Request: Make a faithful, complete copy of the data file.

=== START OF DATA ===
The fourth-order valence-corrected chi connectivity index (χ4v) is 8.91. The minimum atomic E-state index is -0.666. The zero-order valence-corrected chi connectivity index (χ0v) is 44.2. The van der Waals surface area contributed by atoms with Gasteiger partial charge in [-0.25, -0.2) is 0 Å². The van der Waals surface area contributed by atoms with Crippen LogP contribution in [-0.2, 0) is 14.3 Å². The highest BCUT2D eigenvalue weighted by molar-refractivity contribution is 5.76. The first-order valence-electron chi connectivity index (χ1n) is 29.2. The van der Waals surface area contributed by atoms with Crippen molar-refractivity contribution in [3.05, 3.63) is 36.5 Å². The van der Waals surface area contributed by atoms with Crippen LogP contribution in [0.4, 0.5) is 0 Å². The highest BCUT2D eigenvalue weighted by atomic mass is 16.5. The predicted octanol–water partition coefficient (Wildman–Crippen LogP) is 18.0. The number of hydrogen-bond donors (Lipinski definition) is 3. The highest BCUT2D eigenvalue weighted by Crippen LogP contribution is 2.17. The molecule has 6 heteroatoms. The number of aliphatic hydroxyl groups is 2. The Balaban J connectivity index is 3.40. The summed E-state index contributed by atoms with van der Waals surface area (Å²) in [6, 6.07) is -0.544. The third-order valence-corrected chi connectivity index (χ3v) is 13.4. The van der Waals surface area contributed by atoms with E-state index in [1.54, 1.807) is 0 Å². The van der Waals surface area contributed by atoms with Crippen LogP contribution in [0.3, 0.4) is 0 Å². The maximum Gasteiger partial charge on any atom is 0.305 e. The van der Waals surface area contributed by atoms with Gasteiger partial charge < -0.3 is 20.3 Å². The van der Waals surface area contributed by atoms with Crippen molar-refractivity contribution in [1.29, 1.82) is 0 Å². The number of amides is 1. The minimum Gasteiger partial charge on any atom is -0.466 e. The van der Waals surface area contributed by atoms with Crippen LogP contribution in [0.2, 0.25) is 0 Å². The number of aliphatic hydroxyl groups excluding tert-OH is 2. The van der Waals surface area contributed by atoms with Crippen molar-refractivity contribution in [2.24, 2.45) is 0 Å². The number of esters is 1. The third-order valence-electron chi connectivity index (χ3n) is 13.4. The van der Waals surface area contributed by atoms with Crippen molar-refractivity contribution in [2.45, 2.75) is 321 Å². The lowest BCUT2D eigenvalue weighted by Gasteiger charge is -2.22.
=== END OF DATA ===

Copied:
The fourth-order valence-corrected chi connectivity index (χ4v) is 8.91. The minimum atomic E-state index is -0.666. The zero-order valence-corrected chi connectivity index (χ0v) is 44.2. The van der Waals surface area contributed by atoms with Gasteiger partial charge in [-0.25, -0.2) is 0 Å². The van der Waals surface area contributed by atoms with Crippen LogP contribution in [-0.2, 0) is 14.3 Å². The highest BCUT2D eigenvalue weighted by molar-refractivity contribution is 5.76. The first-order valence-electron chi connectivity index (χ1n) is 29.2. The van der Waals surface area contributed by atoms with Crippen molar-refractivity contribution in [3.05, 3.63) is 36.5 Å². The van der Waals surface area contributed by atoms with Crippen LogP contribution in [0.4, 0.5) is 0 Å². The highest BCUT2D eigenvalue weighted by atomic mass is 16.5. The predicted octanol–water partition coefficient (Wildman–Crippen LogP) is 18.0. The number of hydrogen-bond donors (Lipinski definition) is 3. The highest BCUT2D eigenvalue weighted by Crippen LogP contribution is 2.17. The molecule has 6 heteroatoms. The number of aliphatic hydroxyl groups is 2. The Balaban J connectivity index is 3.40. The summed E-state index contributed by atoms with van der Waals surface area (Å²) in [6, 6.07) is -0.544. The third-order valence-corrected chi connectivity index (χ3v) is 13.4. The van der Waals surface area contributed by atoms with E-state index in [1.54, 1.807) is 0 Å². The van der Waals surface area contributed by atoms with Crippen LogP contribution in [0.3, 0.4) is 0 Å². The maximum Gasteiger partial charge on any atom is 0.305 e. The van der Waals surface area contributed by atoms with Gasteiger partial charge < -0.3 is 20.3 Å². The van der Waals surface area contributed by atoms with Crippen molar-refractivity contribution in [1.29, 1.82) is 0 Å². The number of amides is 1. The minimum Gasteiger partial charge on any atom is -0.466 e. The van der Waals surface area contributed by atoms with Crippen LogP contribution in [0.2, 0.25) is 0 Å². The number of aliphatic hydroxyl groups excluding tert-OH is 2. The van der Waals surface area contributed by atoms with Crippen molar-refractivity contribution in [2.24, 2.45) is 0 Å². The number of esters is 1. The third-order valence-electron chi connectivity index (χ3n) is 13.4. The van der Waals surface area contributed by atoms with Crippen molar-refractivity contribution in [2.45, 2.75) is 321 Å². The lowest BCUT2D eigenvalue weighted by Gasteiger charge is -2.22.